Boroondara Council Climate Campaign

Boroondara Declares a Climate Emergency!

The Boroondara Council has now declared a climate emergency! This is a huge step forward for Boroondara for which the Council deserves wholehearted congratulations.

The motion for the declaration was passed by seven votes to four at the Council meeting on 27 September. Cr Wes Gault moved the motion, with Cr Di Gillies seconding and Crs Jane Addis, Susan Biggar, Victor Franco, Lisa Hollingsworth and Garry Thompson also supporting the declaration. Crs Jim Parke, Felicity Sinfield, Nick Stavrou and Cynthia Watson opposed the declaration. You can watch a recording of the meeting here.

And in more good news, the Council unanimously adopted a Climate Action Plan (CAP) and an associated 2-year Implementation Plan (IP) at the same meeting. The CAP includes ambitious emissions reduction targets for both Council Operations and the wider Boroondara community. For its own operations, the Council is targeting carbon neutrality by 2022 and a 90% reduction in actual emissions by 2030 (2007/08 base). The community targets are for a 60% reduction in emissions by 2030 (2020 base) and carbon neutrality by 2035. Other very positive aspects of the CAP include a statement that the Council will lead and support the community to reduce emissions and a commitment to embed climate action in Council staff roles and responsibilities.

The CAP and the IP also include many very welcome actions, such as the implementation of a solar PV bulk buy program for the community, developing an EV charging plan for Boroondara, appointing additional staff to audit planting on private property and supporting Environmentally Sustainable private development through an advice program and the planning scheme.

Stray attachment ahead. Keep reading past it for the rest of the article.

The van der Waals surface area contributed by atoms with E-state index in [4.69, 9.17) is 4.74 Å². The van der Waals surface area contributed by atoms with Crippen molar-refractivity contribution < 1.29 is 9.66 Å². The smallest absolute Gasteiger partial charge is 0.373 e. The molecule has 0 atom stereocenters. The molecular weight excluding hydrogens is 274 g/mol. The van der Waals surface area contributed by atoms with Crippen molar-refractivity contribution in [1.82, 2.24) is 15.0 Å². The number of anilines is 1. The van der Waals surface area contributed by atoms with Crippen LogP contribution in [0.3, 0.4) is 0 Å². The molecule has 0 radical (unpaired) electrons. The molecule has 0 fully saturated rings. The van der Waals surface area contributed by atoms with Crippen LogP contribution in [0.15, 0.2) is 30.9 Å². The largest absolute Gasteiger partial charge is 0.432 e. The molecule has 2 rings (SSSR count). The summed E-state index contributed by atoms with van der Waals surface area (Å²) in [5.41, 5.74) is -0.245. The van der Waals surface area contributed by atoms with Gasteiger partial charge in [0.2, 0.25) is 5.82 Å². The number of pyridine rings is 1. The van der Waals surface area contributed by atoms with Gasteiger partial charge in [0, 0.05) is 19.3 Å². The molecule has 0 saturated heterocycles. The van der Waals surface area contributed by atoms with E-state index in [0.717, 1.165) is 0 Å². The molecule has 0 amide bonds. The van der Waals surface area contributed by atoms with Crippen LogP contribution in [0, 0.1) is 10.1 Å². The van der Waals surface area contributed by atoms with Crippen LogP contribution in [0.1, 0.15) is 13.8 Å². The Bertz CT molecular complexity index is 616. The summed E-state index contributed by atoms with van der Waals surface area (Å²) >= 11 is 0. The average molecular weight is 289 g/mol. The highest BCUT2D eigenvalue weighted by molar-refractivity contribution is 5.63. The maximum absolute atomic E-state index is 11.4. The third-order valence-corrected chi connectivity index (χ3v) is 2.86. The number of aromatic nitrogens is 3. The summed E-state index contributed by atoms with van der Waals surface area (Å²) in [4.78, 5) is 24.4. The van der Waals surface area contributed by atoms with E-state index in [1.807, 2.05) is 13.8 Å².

But it’s not all good news

However, both the CAP and the IP lack the detail required to give real confidence that the emissions targets will be delivered. And the community targets are described as ‘aspirational’ only. Other notable problems include weakness on the transition from gas and the lack of community involvement in the implementation and further development of the plans.  But the most significant concern is the Council’s budget for climate action.

Only $400,000 was specifically allocated for implementation of the CAP actions in Council’s original 2021-22 Budget. To their credit, the Council recognised this was insufficient, particularly given that the previous year’s budget included more than twice as much for development of the CAP and implementation of emissions reductions projects ($985,000).  Council have now increased the 2021-22 CAP allowance to $1 million, effectively matching last year’s amount. Despite the increase, the budget for the CAP remains a paltry sum in the context of a total budget of $255 million.

It is true that there are other initiatives in the budget with a positive climate impact, but however climate related expenditure is calculated, it is clear that the amount is not consistent with recognition that we are in a climate emergency.  Foreshadowed expenditure for the next three years (to 2024-25) is also only $1 million per annum. The Council is pursuing a ‘business as usual’ approach, and gives no indication it is serious about funding effective climate action.

We believe that climate funding (excluding transport related expenditure) of at least 2% of the budget would be appropriate i.e. a minimum of $5 million dollars per annum.

What can we do?

We need to keep the pressure on the Council to substantially increase their funding for climate action. Council’s planning for the 2022-23 budget will commence early in 2022. In the lead up to this planning process, please take every opportunity to tell your Councillor that expenditure on climate action must be increased. Contact details for all the Councillors can be found here. Councillors need to keep hearing that current expenditure levels are not good enough.